“THERE ARE CIRCUMSTANCES THAT FORCE YOU TO CHOOSE WHAT TO believe, and for as long as I can remember, I’ve been the kind of person who chooses to believe what people consider verifiable, science over religion, the rational over the transcendental. But the eel makes that difficult. For anyone who has seen an eel die and then come back to life, rationality isn’t enough. Almost everything can be explained; we can discuss different processes of oxygenation and metabolism or the eel’s protective secretion or its highly adapted gills. But on the other hand, I’ve seen it with my own eyes. I’m a witness. An eel can die and live once again. ‘They’re odd, eels,’ Dad would say. And he always seemed mildly delighted...” (p. 192)
"For some reason, this gift from God to the early pilgrims has been all but erased from the grand narrative. The story of the colonization of North America is full of myths and legends, but the story of the eel isn’t one of them. On Thanksgiving, Americans eat turkey, not eel, and other animals—buffalo, eagles, horses—have been the ones to shoulder the symbolic weight of the patriotic narrative of the United States of America." (p. 104).
“In Italy, glass eels used to be caught in the Arno River in the west and around Comacchio in the east. There the preferred way of serving them was boiled in tomato sauce with a sprinkle of parmesan. ...These days, however, it’s a dying tradition. As the number of glass eels wandering up Europe’s rivers has plummeted, the fishing industry built around them has also ceased to exist.” (p. 90)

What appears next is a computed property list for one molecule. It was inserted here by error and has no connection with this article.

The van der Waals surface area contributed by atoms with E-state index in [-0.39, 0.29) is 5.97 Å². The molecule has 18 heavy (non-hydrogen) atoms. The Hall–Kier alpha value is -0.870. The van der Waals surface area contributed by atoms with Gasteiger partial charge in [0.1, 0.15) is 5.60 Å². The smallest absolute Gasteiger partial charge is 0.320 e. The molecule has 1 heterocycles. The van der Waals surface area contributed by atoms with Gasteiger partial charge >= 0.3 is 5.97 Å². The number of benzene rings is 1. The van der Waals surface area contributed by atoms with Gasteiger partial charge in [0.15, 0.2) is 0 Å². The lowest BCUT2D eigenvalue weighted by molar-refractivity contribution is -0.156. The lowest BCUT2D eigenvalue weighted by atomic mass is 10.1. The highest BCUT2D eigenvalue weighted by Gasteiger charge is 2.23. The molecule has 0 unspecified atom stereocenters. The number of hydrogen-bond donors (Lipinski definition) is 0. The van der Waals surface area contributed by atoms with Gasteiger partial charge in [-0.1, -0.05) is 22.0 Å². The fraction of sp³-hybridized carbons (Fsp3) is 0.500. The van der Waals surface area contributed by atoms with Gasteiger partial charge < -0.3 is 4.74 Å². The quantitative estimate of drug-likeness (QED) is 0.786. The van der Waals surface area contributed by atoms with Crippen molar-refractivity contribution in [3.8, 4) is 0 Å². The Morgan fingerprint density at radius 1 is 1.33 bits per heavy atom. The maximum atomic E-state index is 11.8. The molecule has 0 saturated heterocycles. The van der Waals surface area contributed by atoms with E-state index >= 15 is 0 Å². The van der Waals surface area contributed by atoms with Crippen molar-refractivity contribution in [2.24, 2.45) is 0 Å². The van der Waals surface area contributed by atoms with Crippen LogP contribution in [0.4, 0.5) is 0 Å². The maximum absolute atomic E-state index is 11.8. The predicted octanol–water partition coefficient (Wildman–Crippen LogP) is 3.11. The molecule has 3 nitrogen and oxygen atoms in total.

|Eel restaurant sign, Comacchio, Italy. (Source)
Here’s why I loved this passage: we once stayed in a hotel in the vicinity of Comacchio, and we went to a highly recommended restaurant where I remember eating a dish of glass eels (though I thought they had said grass eels and just found out that this was wrong). The eels on my plate were indeed very small and exotic, but I liked the dish. I don’t think in fact that they were in tomato sauce. It was long ago, before I carried a camera with me at all times, so I have no tangible evidence of this meal, only an indistinct memory. As eels become more and more endangered, it’s likely that this dish will no longer be prepared, and in any case it’s become very expensive, so I doubt if I will ever taste it again.
To quote another poet besides Shakespeare (after all, it’s National Poetry Month) —
“To see a World in a Grain of Sand
And a Heaven in a Wild Flower
Hold Infinity in the palm of your hand
And Eternity in an hour” — by William Blake
Blog post © 2021 mae sander.